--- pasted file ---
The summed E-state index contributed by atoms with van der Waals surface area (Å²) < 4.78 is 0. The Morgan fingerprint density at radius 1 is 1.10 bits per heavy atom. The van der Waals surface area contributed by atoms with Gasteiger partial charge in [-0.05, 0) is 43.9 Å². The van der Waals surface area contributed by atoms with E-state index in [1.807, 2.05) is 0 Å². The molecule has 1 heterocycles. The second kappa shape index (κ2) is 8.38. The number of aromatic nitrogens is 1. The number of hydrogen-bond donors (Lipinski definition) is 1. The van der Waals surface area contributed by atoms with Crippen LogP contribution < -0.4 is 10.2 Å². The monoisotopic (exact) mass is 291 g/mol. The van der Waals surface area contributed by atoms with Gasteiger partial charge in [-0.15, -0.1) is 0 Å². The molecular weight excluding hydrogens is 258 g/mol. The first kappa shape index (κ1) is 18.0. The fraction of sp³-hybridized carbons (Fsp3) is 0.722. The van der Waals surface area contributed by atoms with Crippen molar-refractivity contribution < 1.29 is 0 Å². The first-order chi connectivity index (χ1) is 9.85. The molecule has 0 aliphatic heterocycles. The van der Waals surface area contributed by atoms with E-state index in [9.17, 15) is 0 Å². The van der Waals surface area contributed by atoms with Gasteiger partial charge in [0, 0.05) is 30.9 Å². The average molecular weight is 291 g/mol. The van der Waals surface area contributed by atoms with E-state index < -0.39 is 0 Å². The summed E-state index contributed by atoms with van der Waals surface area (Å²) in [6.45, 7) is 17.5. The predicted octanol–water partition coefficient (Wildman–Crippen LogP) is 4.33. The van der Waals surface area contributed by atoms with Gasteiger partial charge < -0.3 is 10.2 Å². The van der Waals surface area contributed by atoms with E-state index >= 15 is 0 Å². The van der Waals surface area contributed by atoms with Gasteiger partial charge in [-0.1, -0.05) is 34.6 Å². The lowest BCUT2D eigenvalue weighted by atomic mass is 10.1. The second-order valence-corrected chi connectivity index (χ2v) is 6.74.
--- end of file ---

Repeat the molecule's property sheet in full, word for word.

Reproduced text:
The summed E-state index contributed by atoms with van der Waals surface area (Å²) < 4.78 is 0. The Morgan fingerprint density at radius 1 is 1.10 bits per heavy atom. The van der Waals surface area contributed by atoms with Gasteiger partial charge in [-0.05, 0) is 43.9 Å². The van der Waals surface area contributed by atoms with E-state index in [1.807, 2.05) is 0 Å². The molecule has 1 heterocycles. The second kappa shape index (κ2) is 8.38. The number of aromatic nitrogens is 1. The number of hydrogen-bond donors (Lipinski definition) is 1. The van der Waals surface area contributed by atoms with Crippen LogP contribution < -0.4 is 10.2 Å². The monoisotopic (exact) mass is 291 g/mol. The van der Waals surface area contributed by atoms with Gasteiger partial charge in [-0.15, -0.1) is 0 Å². The molecular weight excluding hydrogens is 258 g/mol. The first kappa shape index (κ1) is 18.0. The fraction of sp³-hybridized carbons (Fsp3) is 0.722. The van der Waals surface area contributed by atoms with Crippen molar-refractivity contribution < 1.29 is 0 Å². The first-order chi connectivity index (χ1) is 9.85. The molecule has 0 aliphatic heterocycles. The van der Waals surface area contributed by atoms with E-state index in [9.17, 15) is 0 Å². The van der Waals surface area contributed by atoms with Gasteiger partial charge in [0, 0.05) is 30.9 Å². The average molecular weight is 291 g/mol. The van der Waals surface area contributed by atoms with E-state index < -0.39 is 0 Å². The summed E-state index contributed by atoms with van der Waals surface area (Å²) in [6.45, 7) is 17.5. The predicted octanol–water partition coefficient (Wildman–Crippen LogP) is 4.33. The van der Waals surface area contributed by atoms with Gasteiger partial charge < -0.3 is 10.2 Å². The van der Waals surface area contributed by atoms with E-state index >= 15 is 0 Å². The van der Waals surface area contributed by atoms with Gasteiger partial charge in [-0.1, -0.05) is 34.6 Å². The lowest BCUT2D eigenvalue weighted by atomic mass is 10.1. The second-order valence-corrected chi connectivity index (χ2v) is 6.74.